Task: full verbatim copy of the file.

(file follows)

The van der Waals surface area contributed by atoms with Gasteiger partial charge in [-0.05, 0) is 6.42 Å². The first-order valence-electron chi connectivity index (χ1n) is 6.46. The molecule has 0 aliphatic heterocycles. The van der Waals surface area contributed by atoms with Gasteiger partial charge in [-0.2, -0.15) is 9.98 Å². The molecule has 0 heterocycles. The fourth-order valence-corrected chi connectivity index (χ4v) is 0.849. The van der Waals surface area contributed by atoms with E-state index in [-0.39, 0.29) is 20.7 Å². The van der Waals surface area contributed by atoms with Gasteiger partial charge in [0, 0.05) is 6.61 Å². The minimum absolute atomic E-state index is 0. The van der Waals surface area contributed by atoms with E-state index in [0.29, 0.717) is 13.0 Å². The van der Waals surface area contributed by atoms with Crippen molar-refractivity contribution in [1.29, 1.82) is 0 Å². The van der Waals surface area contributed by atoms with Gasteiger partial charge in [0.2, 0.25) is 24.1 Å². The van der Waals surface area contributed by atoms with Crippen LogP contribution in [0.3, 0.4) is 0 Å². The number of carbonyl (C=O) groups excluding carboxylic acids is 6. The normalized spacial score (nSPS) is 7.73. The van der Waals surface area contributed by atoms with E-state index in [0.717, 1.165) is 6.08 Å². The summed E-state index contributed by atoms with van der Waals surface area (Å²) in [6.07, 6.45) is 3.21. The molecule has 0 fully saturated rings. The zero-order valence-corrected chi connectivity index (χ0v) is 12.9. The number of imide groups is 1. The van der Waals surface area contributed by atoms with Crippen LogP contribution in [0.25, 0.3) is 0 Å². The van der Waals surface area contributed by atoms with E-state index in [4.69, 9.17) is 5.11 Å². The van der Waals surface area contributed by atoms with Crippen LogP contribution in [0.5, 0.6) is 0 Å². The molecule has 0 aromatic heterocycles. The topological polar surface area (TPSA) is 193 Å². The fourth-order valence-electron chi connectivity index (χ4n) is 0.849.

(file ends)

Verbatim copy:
The van der Waals surface area contributed by atoms with Gasteiger partial charge in [-0.05, 0) is 6.42 Å². The first-order valence-electron chi connectivity index (χ1n) is 6.46. The molecule has 0 aliphatic heterocycles. The van der Waals surface area contributed by atoms with Gasteiger partial charge in [-0.2, -0.15) is 9.98 Å². The molecule has 0 heterocycles. The fourth-order valence-corrected chi connectivity index (χ4v) is 0.849. The van der Waals surface area contributed by atoms with E-state index in [-0.39, 0.29) is 20.7 Å². The van der Waals surface area contributed by atoms with Gasteiger partial charge in [0, 0.05) is 6.61 Å². The minimum absolute atomic E-state index is 0. The van der Waals surface area contributed by atoms with E-state index in [0.29, 0.717) is 13.0 Å². The van der Waals surface area contributed by atoms with Crippen molar-refractivity contribution in [1.29, 1.82) is 0 Å². The van der Waals surface area contributed by atoms with Gasteiger partial charge in [0.2, 0.25) is 24.1 Å². The van der Waals surface area contributed by atoms with Crippen LogP contribution in [0.3, 0.4) is 0 Å². The number of carbonyl (C=O) groups excluding carboxylic acids is 6. The normalized spacial score (nSPS) is 7.73. The van der Waals surface area contributed by atoms with E-state index in [0.717, 1.165) is 6.08 Å². The summed E-state index contributed by atoms with van der Waals surface area (Å²) in [6.07, 6.45) is 3.21. The molecule has 0 fully saturated rings. The zero-order valence-corrected chi connectivity index (χ0v) is 12.9. The number of imide groups is 1. The van der Waals surface area contributed by atoms with Crippen LogP contribution in [0.25, 0.3) is 0 Å². The van der Waals surface area contributed by atoms with E-state index in [4.69, 9.17) is 5.11 Å². The van der Waals surface area contributed by atoms with Crippen LogP contribution in [0.5, 0.6) is 0 Å². The molecule has 0 aromatic heterocycles. The topological polar surface area (TPSA) is 193 Å². The fourth-order valence-electron chi connectivity index (χ4n) is 0.849.